Violence Spikes in Northern Syria After Russia, China Veto Yet Another UNSC Resolution

By James Carstensen | December 25, 2019 | 5:50pm EST
The Russian ambassador vetoes a Security Council resolution on extending humanitarian aid access in Syria. (UN Photo/Eskinder Debebe/Cropped)
The Russian ambassador vetoes a Security Council resolution on extending humanitarian aid access in Syria. (UN Photo/Eskinder Debebe/Cropped)

Berlin (CNSNews.com) – A spike in violence in Syria days after Russia and China vetoed a U.N. Security Council resolution on extending humanitarian aid is stoking fears of a major humanitarian catastrophe in the region.

Assad regime forces stepped up attacks against rebel-held areas in the northwestern province of Idlib last week with air support from its main ally, Russia.

The uptick in violence has already displaced at least 120,000 people since last week, according to humanitarian organizations, and sent a new wave of refugees toward Turkey – which has warned it cannot hold any more.

“In the last week, the number of people fleeing from the southern regions [of Idlib] to the north because of the increasing attacks has reached 120,000,” said Selim Tosun, media advisor for the Humanitarian Relief Foundation.

The U.N. Office for the Coordination of Humanitarian Affairs says the regime assault has caused tens of thousands of civilians to flee to the north, toward camps along the border with Turkey.

On Friday, Russia and China used their veto power as permanent council members to kill a resolution introduced by Germany, Belgium and Kuwait, which would have extended authorization for the U.N. and its partners to deliver cross-border aid into Syria.

It was the 14th time Russia has vetoed a Syria-related resolution since the civil war began in 2011. Over that same period, China has vetoed eight resolutions dealing with the crisis.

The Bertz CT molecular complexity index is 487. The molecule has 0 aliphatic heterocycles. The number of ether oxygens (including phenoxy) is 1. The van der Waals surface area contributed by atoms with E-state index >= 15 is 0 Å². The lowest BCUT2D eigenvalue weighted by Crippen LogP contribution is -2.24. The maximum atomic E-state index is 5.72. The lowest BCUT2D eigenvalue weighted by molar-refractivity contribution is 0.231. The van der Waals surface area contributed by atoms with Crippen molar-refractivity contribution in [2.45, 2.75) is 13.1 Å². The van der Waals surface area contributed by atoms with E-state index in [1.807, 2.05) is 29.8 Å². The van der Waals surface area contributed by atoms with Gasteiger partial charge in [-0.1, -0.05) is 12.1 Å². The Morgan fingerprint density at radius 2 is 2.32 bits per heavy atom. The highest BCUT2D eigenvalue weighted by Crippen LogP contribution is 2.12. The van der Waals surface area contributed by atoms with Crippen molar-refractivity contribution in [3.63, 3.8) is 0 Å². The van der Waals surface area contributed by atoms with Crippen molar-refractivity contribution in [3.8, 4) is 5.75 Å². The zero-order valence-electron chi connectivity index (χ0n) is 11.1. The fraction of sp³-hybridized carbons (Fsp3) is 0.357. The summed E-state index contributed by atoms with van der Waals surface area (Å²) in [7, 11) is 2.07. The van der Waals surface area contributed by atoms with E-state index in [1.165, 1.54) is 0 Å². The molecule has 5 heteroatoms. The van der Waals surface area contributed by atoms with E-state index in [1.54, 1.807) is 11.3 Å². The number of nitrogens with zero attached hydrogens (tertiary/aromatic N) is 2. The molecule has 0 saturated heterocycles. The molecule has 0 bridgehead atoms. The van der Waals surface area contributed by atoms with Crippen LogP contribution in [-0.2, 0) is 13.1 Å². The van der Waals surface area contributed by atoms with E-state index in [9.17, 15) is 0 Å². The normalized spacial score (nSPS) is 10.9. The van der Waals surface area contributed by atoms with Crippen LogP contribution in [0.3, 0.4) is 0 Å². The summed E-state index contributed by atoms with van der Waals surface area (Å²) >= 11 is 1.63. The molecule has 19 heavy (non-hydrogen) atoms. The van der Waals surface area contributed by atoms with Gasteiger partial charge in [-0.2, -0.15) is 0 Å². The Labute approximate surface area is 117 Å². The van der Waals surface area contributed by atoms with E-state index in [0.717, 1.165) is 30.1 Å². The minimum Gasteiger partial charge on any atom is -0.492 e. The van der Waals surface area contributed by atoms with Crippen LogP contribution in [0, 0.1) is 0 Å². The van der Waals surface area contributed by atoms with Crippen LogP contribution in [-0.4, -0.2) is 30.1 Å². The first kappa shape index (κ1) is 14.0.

The permanent council members, Russia, China, Britain, France and the U.S., all enjoy veto power. The ten rotating members do not.

The U.S.-based International Rescue Committee criticized the timing of the Russian-Chinese veto, calling it “a new low” and warning of a “humanitarian catastrophe.”

“The IRC is deeply concerned about the fate of these millions trapped in ongoing conflict and caught in limbo in what remains a humanitarian catastrophe,” the NGO said in a statement. “Now was not the time to scale back on humanitarian access.”

“This resolution represents the only U.N. Security Council action designed explicitly to relieve their suffering. Some members of the council have lost sight of the ongoing cost in human lives of these eight years of war.”

Russia and China claimed the circumstances surrounding the original adoption of the resolution – which the new one sought to extend – were no longer relevant. Russia offered an alternative text that would have reduced the number of cross-border access points to two.

That alternative was rejected by a 6-5 vote, with four abstentions.

Russian ambassador Vassily Nebenzia argued that many parts of Syria can get humanitarian assistance from within Syria, while Chinese ambassador Zhang Jun said it was the primary responsibility of Syria’s government to manage the humanitarian situation in the country.

“We have always advocated that any operation should respect the sovereignty and territorial integrity of the country concerned,” Zhang said. “We should prioritize providing humanitarian assistance from inside of Syria.”

U.S. Secretary of State Mike Pompeo slammed the two vetoing governments.

“Russia and China, who have chosen to make a political statement by opposing this resolution, you have blood on your hands,” he said in a statement, rejecting Russian and Chinese claims that the Assad regime can handle the humanitarian aid.

“There is no substitute for U.N. cross-border deliveries, and there are no viable alternatives to feeding millions of Syrians until the Syrian regime ceases its war on the Syrian people,” Pompeo said.

Germany, one of the co-sponsors, called the veto “regrettable,” adding that the current situation in Idlib illustrates the urgent need for access to aid access. It pledged to search for a solution beyond January 10 – the expiry date for the current humanitarian aid resolution.

“We appeal to all members of the Security Council to agree to a compromise based solely on humanitarian needs and people’s plight,” the foreign ministry said in a statement.

France joined the criticism, saying that “the military offensive by the Damascus regime and its allies is worsening the humanitarian crisis.”

“It is more imperative than ever for the United Nations to maintain the most direct and effective access to populations in need through preserving cross-border assistance,” said the foreign ministry in Paris.


 

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